Rhymey chanting and traffic cacophony aside (demonstrators like to tote homemade “Honk if you care about women’s rights” posters), WOW's members are more or less decorous. Indignant, yes, but not quite irate. My initial impression was that they were mainly irritated to find themselves back once more at this particular rodeo.

“I already fought for choice rights, back in the seventies,” sighed one sixty-something I spoke with at WOW's debut rally, setting down her “I’m a woman, not a womb” sign to take a moment in the shade. “You know, it gets exhausting, making the same argument for forty years.”

WOW’s founder, Lynn Shoemaker, is the daughter of a former Raleigh city councilwoman. She says WOW formed “organically” in 2012, when the county commission serving Wilmington refused unencumbered family planning funds that would have provided free IUDs to women who couldn’t afford them. One such male commissioner reasoned women who needed IUDs were irresponsible with contraceptives, while the other went on to argue that no contraceptives would be necessary if “these women” just wouldn’t have “the sex,” and that therefore, the county government shouldn’t be encouraging their “lewd behavior.”

It was then that Lynn Shoemaker decided to gather all the progressive people she knew — about three hundred, as it turned out — to protest outside downtown Wilmington’s two-hundred-year-old courthouse. She used social media and the telephone to assemble the protesters. Many showed up shoeless, sporting aprons and fake bellies, thus launching WOW’s signature costume motif.

And did they ever rally. Shoemaker proudly reports that the event’s magnitude prompted the commissioners to reconsider and ultimately accept the family planning funds.

At that point, North Carolina was still widely considered the South’s beacon of relative progress. But Lynn Shoemaker had seen the writing on the wall—her home state, for years the region’s most moderate, was fast becoming an incubator for Tea Party-style policies.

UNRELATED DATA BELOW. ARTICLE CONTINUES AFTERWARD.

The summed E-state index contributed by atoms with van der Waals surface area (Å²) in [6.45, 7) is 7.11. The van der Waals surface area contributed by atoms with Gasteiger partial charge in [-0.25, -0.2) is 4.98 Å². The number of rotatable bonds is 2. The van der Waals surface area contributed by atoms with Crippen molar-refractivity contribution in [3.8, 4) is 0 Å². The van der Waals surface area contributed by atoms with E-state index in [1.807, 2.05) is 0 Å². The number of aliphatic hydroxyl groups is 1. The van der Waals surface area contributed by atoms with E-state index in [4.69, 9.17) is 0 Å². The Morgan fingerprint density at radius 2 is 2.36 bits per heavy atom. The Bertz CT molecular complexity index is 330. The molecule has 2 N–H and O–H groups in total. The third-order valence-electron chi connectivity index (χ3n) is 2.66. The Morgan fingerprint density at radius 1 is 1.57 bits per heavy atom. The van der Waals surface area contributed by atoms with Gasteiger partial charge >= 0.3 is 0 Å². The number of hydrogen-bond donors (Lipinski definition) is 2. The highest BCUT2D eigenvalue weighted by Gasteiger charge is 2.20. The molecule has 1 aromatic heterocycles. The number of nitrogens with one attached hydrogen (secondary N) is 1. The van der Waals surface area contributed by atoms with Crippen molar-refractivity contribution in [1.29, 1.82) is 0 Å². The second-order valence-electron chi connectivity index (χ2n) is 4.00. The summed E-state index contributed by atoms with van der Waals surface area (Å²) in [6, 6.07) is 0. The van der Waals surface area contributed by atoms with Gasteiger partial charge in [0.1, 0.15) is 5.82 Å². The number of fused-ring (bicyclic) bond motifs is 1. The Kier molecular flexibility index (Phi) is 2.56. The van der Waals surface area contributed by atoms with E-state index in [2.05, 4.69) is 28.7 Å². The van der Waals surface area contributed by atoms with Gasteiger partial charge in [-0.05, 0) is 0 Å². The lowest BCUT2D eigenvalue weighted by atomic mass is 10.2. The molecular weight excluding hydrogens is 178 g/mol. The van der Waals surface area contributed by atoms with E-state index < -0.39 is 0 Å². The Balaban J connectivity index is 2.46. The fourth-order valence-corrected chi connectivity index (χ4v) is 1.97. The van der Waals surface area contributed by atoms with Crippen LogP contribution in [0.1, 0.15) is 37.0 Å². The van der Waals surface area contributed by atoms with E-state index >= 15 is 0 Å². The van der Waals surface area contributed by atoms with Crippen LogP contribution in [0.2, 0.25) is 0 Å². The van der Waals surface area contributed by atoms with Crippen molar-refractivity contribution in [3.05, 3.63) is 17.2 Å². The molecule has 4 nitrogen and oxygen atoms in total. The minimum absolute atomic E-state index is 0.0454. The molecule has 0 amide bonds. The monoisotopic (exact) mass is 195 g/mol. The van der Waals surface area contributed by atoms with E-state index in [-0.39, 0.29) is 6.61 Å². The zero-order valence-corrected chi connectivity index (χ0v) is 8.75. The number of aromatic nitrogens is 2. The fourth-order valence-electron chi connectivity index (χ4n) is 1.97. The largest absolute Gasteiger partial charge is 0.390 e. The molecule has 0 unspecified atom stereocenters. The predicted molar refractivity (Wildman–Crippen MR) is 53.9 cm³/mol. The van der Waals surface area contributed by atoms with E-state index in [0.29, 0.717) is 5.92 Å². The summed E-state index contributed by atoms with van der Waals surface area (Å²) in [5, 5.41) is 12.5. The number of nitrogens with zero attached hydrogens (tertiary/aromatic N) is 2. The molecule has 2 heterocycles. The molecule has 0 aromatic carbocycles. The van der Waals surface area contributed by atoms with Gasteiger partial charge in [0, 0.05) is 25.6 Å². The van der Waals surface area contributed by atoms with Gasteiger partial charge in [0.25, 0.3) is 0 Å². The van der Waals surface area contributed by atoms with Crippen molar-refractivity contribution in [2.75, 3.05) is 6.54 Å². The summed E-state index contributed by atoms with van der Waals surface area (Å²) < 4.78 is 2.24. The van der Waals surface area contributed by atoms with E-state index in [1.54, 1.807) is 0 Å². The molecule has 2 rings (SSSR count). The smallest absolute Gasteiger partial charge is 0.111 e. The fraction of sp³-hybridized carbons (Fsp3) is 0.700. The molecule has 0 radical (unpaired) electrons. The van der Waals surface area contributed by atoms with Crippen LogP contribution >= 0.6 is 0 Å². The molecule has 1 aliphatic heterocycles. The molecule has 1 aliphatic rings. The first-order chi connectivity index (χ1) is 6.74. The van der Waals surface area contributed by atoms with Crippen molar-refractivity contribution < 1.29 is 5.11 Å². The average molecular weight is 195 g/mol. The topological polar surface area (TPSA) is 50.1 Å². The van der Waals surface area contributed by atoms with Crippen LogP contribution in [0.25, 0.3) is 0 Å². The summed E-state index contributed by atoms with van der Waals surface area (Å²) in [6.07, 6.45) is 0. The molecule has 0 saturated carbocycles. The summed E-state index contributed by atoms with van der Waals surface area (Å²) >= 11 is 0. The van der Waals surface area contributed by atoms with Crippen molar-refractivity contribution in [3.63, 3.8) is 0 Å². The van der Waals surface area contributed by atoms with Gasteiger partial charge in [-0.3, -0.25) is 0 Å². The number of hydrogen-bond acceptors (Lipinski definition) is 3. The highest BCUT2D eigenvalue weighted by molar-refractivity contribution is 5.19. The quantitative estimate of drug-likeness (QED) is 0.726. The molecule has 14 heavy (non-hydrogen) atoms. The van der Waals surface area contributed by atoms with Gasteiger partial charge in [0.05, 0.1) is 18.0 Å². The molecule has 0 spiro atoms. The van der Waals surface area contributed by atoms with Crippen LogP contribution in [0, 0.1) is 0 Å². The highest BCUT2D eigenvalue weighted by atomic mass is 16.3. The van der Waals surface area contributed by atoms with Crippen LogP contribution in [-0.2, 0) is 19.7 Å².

During the quiet period that followed the funding fight, Shoemaker says WOW kept busy becoming an official nonprofit and hosting film screenings aimed toward spurring community discussion of women’s issues. Meanwhile, North Carolina’s district lines were redrawn, and Republican Pat McCrory got handily elected to gubernatorial office— despite the fact that thousands more North Carolinians voted Democratic than Republican — thus completing the House and Senate’s red trifecta. Ever since, North Carolina citizens have seen a bevy of regressive legislation pushed through.

And the ever-adaptable WOW is there to push back. Last October, for instance, the ladies took a break from marching in pink motorcycle helmets — an homage to the afore-mentioned "motorcycle safety" laws — to rally with local voting rights activists. It was a Halloween masquerade of a protest, and Shoemaker dressed herself in the likeness of Senator Thom Goolsby — Wilmington attorney, infamous lambaster of the North Carolina NAACP's "Moral Mondays" movement, and big-time backer of the contentious new voting laws — donning pinstripes, a bowtie and a colossal papier-maché head. She then doused the whole get-up in fake blood, becoming “Ghouls-by.”

Back in WOW’s early stages, the aforementioned Senator Goolsby, a frequent target of WOW, fought back with his characteristically provocative tongue. “He went on the radio to note that we ‘old, long-in-the-tooth women’ are ‘too old to be even be having babies,’” Shoemaker says with a laugh. “So he doesn’t understand why we’re so concerned about reproductive health.”

Goolsby, to progressive North Carolinians’ delight, has since decided not to seek reelection in 2014. But in a way, Shoemaker says, his dig had a point: WOW does indeed bank on the free time of Wilmington’s retirees to keep its lunch-hour protests a continual, honk-garnering aspect of the downtown Wilmington landscape. For every Monday, several of them meet in the shadow of the downtown courthouse’s red-brick clock tower and unload their cache of homemade signs, most of which sport directives like, “Keep your rosaries off our ovaries!” and, “Hey, hey, mister mister — get your paws off my sister!”

But when people get quite literally behind their messages, the effect is "more empowering and accessible." She explains, “Our state is as poor as I can ever remember it, and I’m homegrown. But you don’t need a computer or the right connections to make your point in person.”

While she’s spent nearly her entire life as an activist, Shoemaker posits that in recent years, grassroots-style protests have resurged, largely in response to the nationwide Tea Party infiltration. “They’re the ones who started with the old-school protesting,” she notes, "and now the scales have inverted."

Shoemaker believes twenty-first century technology has been doing activists a disservice. “With an online petition,” she says, “people sign it and then they feel like they’ve done something, and they’re done.”

WOW seeks to make sure progressives in North Carolina are heard loud and clear, one demonstration at a time. And, Shoemaker adds, the group is anything but alone. “It used to be unique to see a protest with signs and the works, but now, somewhere in the South, there seems to be one happening every day — just on a small scale.”